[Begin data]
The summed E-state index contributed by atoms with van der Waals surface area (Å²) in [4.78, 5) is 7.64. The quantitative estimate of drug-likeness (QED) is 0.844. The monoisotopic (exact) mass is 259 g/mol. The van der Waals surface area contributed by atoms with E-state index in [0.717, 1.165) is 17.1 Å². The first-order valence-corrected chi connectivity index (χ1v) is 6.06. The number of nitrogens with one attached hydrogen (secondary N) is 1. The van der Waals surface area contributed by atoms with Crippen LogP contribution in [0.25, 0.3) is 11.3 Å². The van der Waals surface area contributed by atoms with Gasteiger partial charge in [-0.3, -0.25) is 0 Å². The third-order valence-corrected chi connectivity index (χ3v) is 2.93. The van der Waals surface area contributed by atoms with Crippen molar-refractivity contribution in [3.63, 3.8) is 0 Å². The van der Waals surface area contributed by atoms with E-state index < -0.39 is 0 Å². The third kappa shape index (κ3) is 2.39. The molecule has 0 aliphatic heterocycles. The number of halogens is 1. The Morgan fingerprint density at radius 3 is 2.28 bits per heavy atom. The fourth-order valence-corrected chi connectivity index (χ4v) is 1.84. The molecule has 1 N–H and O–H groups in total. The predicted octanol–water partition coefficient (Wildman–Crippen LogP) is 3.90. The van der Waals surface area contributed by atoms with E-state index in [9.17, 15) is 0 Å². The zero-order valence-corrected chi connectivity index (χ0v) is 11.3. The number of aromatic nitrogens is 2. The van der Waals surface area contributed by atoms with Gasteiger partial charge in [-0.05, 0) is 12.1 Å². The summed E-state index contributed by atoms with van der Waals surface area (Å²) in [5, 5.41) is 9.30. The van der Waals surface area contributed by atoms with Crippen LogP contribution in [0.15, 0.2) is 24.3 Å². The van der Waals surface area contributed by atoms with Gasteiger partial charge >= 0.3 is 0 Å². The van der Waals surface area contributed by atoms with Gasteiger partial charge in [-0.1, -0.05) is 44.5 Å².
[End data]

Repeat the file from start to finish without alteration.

The summed E-state index contributed by atoms with van der Waals surface area (Å²) in [4.78, 5) is 7.64. The quantitative estimate of drug-likeness (QED) is 0.844. The monoisotopic (exact) mass is 259 g/mol. The van der Waals surface area contributed by atoms with E-state index in [0.717, 1.165) is 17.1 Å². The first-order valence-corrected chi connectivity index (χ1v) is 6.06. The number of nitrogens with one attached hydrogen (secondary N) is 1. The van der Waals surface area contributed by atoms with Crippen LogP contribution in [0.25, 0.3) is 11.3 Å². The van der Waals surface area contributed by atoms with Gasteiger partial charge in [-0.3, -0.25) is 0 Å². The third-order valence-corrected chi connectivity index (χ3v) is 2.93. The van der Waals surface area contributed by atoms with Crippen molar-refractivity contribution in [3.63, 3.8) is 0 Å². The van der Waals surface area contributed by atoms with E-state index < -0.39 is 0 Å². The third kappa shape index (κ3) is 2.39. The molecule has 0 aliphatic heterocycles. The number of halogens is 1. The Morgan fingerprint density at radius 3 is 2.28 bits per heavy atom. The fourth-order valence-corrected chi connectivity index (χ4v) is 1.84. The molecule has 1 N–H and O–H groups in total. The predicted octanol–water partition coefficient (Wildman–Crippen LogP) is 3.90. The van der Waals surface area contributed by atoms with E-state index in [9.17, 15) is 0 Å². The zero-order valence-corrected chi connectivity index (χ0v) is 11.3. The number of aromatic nitrogens is 2. The van der Waals surface area contributed by atoms with Gasteiger partial charge in [-0.05, 0) is 12.1 Å². The summed E-state index contributed by atoms with van der Waals surface area (Å²) in [5, 5.41) is 9.30. The van der Waals surface area contributed by atoms with Crippen LogP contribution in [0.15, 0.2) is 24.3 Å². The van der Waals surface area contributed by atoms with Gasteiger partial charge >= 0.3 is 0 Å². The van der Waals surface area contributed by atoms with Gasteiger partial charge in [-0.1, -0.05) is 44.5 Å².